It’s easy to forget, as we move along through our busy lives day to day, that things used to be different. We didn’t always carry computers in our pockets, we didn’t always have seat belts in our cars, and flight planning once involved paper charts and rulers and E6-Bs. It makes me feel pretty old to remember these things, but then age itself has changed—60 is the new 40, they say.
For folks just starting out in aviation, these are the good old days. We’ve reported plenty on the pilot shortage, and now more and more industry players are stepping up to recruit and encourage the next generation—EAA and FedEx are offering millions in scholarship money, and colleges are revamping their programs to provide an on-ramp directly into cockpits. Here in Rhode Island, my local newspaper had a story this week about a new aviation program at the city’s technical school, where students practice on a flight simulator and spend time at the state airport, learning about all the career tracks there. “They are going to find a good ticket to the future,” teacher William McCaffrey told the Warwick Beacon. I presume local papers across the country are likely covering similar developments, which would have been unheard-of not long ago.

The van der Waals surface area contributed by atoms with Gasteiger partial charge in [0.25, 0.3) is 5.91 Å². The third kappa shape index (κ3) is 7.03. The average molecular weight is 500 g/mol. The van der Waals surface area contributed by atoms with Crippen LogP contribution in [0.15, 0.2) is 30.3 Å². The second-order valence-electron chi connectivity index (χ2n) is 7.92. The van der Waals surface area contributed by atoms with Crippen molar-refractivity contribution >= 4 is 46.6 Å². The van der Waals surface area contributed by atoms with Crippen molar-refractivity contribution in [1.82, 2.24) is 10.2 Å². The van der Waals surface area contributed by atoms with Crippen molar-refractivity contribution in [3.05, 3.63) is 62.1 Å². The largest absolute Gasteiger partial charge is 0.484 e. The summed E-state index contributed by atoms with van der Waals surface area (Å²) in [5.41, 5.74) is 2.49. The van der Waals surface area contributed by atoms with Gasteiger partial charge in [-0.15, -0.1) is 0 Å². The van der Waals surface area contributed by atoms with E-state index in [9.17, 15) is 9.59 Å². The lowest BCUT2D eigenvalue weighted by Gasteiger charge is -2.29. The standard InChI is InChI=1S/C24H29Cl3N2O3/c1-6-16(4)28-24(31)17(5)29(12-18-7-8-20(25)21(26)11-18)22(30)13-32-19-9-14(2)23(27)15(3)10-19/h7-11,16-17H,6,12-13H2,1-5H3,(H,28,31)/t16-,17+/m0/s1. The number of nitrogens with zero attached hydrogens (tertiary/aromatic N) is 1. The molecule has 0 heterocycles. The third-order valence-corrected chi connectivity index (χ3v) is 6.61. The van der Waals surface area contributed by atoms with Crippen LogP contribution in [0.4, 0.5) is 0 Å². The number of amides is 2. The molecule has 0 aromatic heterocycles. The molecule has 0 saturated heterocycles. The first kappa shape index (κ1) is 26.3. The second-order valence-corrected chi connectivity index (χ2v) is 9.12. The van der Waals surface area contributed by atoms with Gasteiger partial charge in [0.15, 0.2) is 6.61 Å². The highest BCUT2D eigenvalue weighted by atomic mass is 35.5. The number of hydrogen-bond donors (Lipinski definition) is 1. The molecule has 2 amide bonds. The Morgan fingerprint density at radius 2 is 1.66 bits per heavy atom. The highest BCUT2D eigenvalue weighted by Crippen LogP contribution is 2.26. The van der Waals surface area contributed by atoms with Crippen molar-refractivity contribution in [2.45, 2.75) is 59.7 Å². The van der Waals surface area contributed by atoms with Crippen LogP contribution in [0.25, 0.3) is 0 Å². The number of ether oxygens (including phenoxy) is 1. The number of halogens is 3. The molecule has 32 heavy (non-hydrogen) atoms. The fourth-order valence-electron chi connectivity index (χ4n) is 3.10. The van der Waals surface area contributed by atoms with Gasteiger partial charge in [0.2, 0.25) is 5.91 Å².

More scholarships, more opportunities, more jobs for more people are all good things. It’s tempting to take today’s trends and project them into the future, and see blue skies ahead. But how good are we, really, at predicting the future? How likely is it that today’s projections, over the next four to five decades of a young person’s career, will run afoul of unexpected events, disruptive technologies and unknown unknowns? It’s not realistic to recruit young adults into aviation careers with a promise of assured success. They should also expect struggle, uncertainty, unforeseeable upsets, failures, dead ends and tragedy.
That’s not just aviation, of course—that’s life on Earth. And those of us who have been here a while, I’m guessing, have found it more than worthwhile to take the hard road. Our next generation will go to places we haven’t even imagined yet. Their future may be bright and full of promise—but it won’t be easy, and it certainly won’t be predictable. Thankfully.